NEW YORK (TheStreet) – Allergan (AGN) , the maker of cosmetic injection Botox, is in high demand. That the company recently beat revenue estimates by 5% suggests consumers can't get enough of Allergan's beauty products.
That's why Bill Ackman, hedge fund manager of Pershing Square, working with one of Allergan's rivals, wants to speed up the pace of the continuing battle to buy the company. Now they may be one step closer.
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There's nothing superficial about Allergan's stock. With shares around $167 and soaring close to 56% on the year to date, investors are happy. No wonder Allergan continues to resist Valeant's M&A overtures.
Revenue has soared 16% in the most recent quarter and every segment is growing by double digits. Even more impressive, helped by strong expenses management, Allergan posted a 25% jump in operating income, which beat Wall Street estimates by roughly 7%.
Valeant and Bill Ackman are in hot pursuit of Allergan for all of these reasons. The two have gone to court to force Allergan to schedule a vote for earlier than planned on their latest bid. At the same time, Allergan, by its own operational excellence, continues make a strong case for why it should be left alone.
Allergan officials were not available for comment, and emails sent to Valeant and Pershing Square were not immediately returned.
Ackman and Valeant won a lawsuit Thursday that forces a hearing to be held in October. Allergan had set a Dec. 18 date for its special meeting on the M&A discussions and electing new board members.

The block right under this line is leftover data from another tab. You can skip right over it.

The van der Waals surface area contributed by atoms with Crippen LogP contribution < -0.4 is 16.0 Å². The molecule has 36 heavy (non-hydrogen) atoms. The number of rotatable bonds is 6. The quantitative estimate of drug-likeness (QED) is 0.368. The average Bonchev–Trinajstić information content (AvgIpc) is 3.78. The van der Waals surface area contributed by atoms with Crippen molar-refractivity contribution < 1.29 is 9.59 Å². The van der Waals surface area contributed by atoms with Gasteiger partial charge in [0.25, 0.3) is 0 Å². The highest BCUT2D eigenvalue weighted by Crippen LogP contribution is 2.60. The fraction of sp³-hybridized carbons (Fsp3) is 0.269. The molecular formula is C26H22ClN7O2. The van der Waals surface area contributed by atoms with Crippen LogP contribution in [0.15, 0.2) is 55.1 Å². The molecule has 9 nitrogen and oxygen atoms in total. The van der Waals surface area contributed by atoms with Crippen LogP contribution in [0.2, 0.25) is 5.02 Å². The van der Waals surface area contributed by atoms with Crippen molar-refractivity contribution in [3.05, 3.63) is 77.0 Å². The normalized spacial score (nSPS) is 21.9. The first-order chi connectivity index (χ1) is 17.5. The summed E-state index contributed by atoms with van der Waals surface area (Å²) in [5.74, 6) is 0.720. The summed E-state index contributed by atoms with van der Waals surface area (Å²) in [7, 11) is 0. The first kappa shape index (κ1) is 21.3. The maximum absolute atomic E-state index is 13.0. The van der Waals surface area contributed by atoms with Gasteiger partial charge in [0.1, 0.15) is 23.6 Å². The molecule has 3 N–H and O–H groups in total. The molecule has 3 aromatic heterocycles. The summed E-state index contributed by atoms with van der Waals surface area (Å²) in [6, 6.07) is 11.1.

In response, Laurie Little, spokesperson for Valeant said, "Allergan's rejection of Valeant's proposal is based on beliefs and assumption about our business that are not supported by the facts."
Still, it's tough to argue against Allergan's position, which is "leave us alone, we are doing just fine." From my vantage point it's hard to see what, if any, incremental value for Allergan this deal will create.
Assuming Valeant wins this bid, the company will resort to cutting costs to extract as much synergy and value creation it can muster.
Meanwhile, Allergan just unveiled its own cost-cutting program that will save the company almost $500 million, which now has the company on track to deliver $10 per share for 2016. That's almost $2 better than prior estimates, according to Yahoo! Finance, which makes Allergan meaningfully undervalued despite its year-to-date gains.
So what is there for Valeant and Pershing Square to "fix?"
Valeant and Pershing Square see an opportunity to capitalize on a company that's operating on all cylinders, and want to pay as little as possible to get it. But it's not because Allergan's "needs the help."
It will be several weeks before Wall Street knows Allergen's fate but for now management and its board are right to resist the bid and protect the interest of shareholders.
At the time of publication, the author held no positions in any of the stocks mentioned, although positions may change at any time.
This article is commentary by an independent contributor, separate from TheStreet's regular news coverage.
TheStreet Ratings team rates ALLERGAN INC as a Buy with a ratings score of A-. TheStreet Ratings Team has this to say about their recommendation:
"We rate ALLERGAN INC (AGN) a BUY. This is based on the convergence of positive investment measures, which should help this stock outperform the majority of stocks that we rate. The company's strengths can be seen in multiple areas, such as its revenue growth, largely solid financial position with reasonable debt levels by most measures, expanding profit margins, solid stock price performance and growth in earnings per share. We feel these strengths outweigh the fact that the company shows weak operating cash flow." You can view the full analysis from the report here: AGN Ratings Report